Sarfaraz Khan couldn’t sleep. Room-mate Shashank Attarde was woken up by Kishore Kumar and Mohammad Rafi songs at 4 am on June 7. Not that Attarde minded too much, even though it was in the middle of Mumbai’s ongoing Ranji Trophy quarterfinal against Uttarakhand.
The fact is, whatever Sarfaraz does, seems to be working spectacularly for him. Coming into the quarterfinal, in the league stage before IPL 2022, the right-hander had scores of 275, 63, 48 and 165. Here, on Day 1, he had already motored to 69 not out at the end of the first day in Alur, Bangalore.
“I was very excited! I was very close, on 69. A hundred is something, it counts in Ranji Trophy,” Sarfaraz smiled, while recounting the early morning hijinks. “I had gone to sleep early so I wasn’t getting sleep. I also am in the habit of waking up that early because even at home, I am up by 4.30 am because there is a lot of travel. Wake up at 4.30 am, go to Azad Maidaan to practice, then leave for Bandra-Kurla Complex at 8 am because from 9 am there is Mumbai practice… so I have that habit (of waking up early).
“I always ask for him (Attarde) as my room-mate because since he began rooming with me, the runs haven’t stopped coming.”
The covid-19 pandemic seemed to have come at the worst possible time for Sarfaraz, because after coming back into the Mumbai team following a short and restless stint with Uttar Pradesh, he had racked up 928 runs in six matches, including a triple and a double century. He played his last Ranji game in the 2019-20 season in February 2020. With the tournament suspended for a year, his next game was in February 2022 – and it was as if there had never been any pandemic or a year’s break, as he hit 275 against defending champions Saurashtra.
“The credit goes to abbu,” Sarfaraz said of Naushad – father, mentor, coach. “He has worked hard… When I left the Taj after the IPL, I didn’t even go home first. I went for Ranji Trophy practice and went home only in the evening. And I would practice three times in a day. Early morning, then with the Mumbai team for the Ranji Trophy, then with abbu.”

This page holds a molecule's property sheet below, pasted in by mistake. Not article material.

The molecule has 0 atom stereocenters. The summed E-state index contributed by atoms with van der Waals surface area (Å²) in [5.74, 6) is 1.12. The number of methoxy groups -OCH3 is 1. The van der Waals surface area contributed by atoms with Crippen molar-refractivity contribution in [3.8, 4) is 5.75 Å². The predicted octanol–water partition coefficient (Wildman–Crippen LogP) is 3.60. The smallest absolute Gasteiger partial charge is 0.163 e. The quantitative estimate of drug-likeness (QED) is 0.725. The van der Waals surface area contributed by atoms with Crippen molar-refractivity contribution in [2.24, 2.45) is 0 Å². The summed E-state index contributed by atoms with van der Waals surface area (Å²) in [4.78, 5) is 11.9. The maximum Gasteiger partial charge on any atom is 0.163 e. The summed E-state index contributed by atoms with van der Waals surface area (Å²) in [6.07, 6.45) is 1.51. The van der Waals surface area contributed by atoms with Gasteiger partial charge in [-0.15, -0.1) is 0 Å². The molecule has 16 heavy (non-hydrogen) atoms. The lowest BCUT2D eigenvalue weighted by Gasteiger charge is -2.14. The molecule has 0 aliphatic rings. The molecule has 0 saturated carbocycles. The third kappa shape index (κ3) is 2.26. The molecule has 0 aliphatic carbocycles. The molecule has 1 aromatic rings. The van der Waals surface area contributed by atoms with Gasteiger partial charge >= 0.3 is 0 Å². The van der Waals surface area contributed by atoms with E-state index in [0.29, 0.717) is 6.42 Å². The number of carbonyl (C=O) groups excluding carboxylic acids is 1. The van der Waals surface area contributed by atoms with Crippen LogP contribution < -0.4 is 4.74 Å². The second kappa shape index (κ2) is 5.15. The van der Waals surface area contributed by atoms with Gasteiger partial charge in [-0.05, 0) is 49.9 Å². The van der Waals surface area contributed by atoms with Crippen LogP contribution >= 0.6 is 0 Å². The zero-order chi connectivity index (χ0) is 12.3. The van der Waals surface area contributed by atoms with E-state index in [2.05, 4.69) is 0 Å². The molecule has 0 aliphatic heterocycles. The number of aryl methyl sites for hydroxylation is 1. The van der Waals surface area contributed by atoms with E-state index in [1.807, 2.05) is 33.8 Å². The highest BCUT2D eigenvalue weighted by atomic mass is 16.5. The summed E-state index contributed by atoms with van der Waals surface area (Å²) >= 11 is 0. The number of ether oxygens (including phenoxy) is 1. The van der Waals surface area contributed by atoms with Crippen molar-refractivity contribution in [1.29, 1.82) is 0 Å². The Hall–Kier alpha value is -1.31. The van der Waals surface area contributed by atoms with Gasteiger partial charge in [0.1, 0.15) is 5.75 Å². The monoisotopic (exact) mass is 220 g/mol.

If that sounds excessively obsessive, it is.
“I am obsessed with cricket, because there is nothing in my life apart from it,” Sarfaraz said. “And it’s also more because my abbu is my coach, so at home too, coaching is always on. My abbu told me that as long as you’re playing cricket, you have to think you have an L board behind you, for a learner’s license. Keep it going till you are playing.
“I share my nets videos with abbu. Two days back I was a bit worried. I told him ‘Abbu my elbow is going a bit inwards, my bat face is closing I think – because I’ve played a lot of white-ball cricket.’ He saw the videos and said, ‘There’s nothing wrong with all that. The only thing is, your foot’s trigger movement is too rapid, which is why your weight is going that side.’ It’s like only a family doctor can tell you what you need when. He’s my everything.”
That obsession with cricket, of both older and younger generation, meant that even when Covid struck, Naushad found a way for his boys – younger son Musheer is also in Mumbai’s Ranji squad – to get game-time.
“Whenever there’s off-season – or in this case a lockdown – we take the car and travel 2500-3000 kms,” Sarfaraz shared. “My hometown is in UP, so we go through MP, Mathura, Ghaziabad…we take a couple of days halts often, there are lots of academies there, and I play matches. That way my cricket also keeps going, and I can understand pitches quicker. Like what’s the difference between black soil and red soil?
"On black soil, you can’t play square as well as you can with red soil. You should play with a straight bat. On red-soil ones, you have to play late. You can leave short balls, because there’s more bounce. Abbu has made me play in so many places, I’ve gained a lot of experience. He says that no matter where I am playing a match for my state, I should feel it’s like a home ground. The reason he made me tour everywhere is that the fear inside goes away that ‘this is an alien place and conditions for me’.”
Turns out, Sarfaraz’s pandemic-proof form appeared seamless because it was. He had practiced his batting even when others couldn’t.
On the morning of Day 2, Sarfaraz had sparkled his way to 94, when seamer Akash Madhwal bowled a short ball outside off. Sarfaraz nonchalantly rose up on his toes and ramped it over third man for an upper-cut six. For a few seconds, all was stillness and then the Mumbai dressing room broke into raucous applause. It was only then that Sarfaraz realised he’d reached the century he had targeted, and let out roars of celebration.
“I have this habit that even if I take 7-8 singles, I tell myself that I’ve just taken one or two singles and there’s time still to make a big score,” Sarfaraz explained. “In one over, I had hit two fours and a six, and I thought 10 runs are remaining (for his century). So why is everyone clapping? But my teammates also tell me that, ‘Macho, whenever you play, the runs come so quickly that we don’t realise it.’ I wanted that hundred. You can’t leave that so easily. Yes, I have been getting runs, but everyone gets nervous when you approach a century. So was I.”
He's already got 704 runs already this season in just his fourth match, Sarfaraz is already on top of the run charts. And that hunger for hundreds isn’t going away anytime soon.
(Photo courtesy: BCCI Domestic)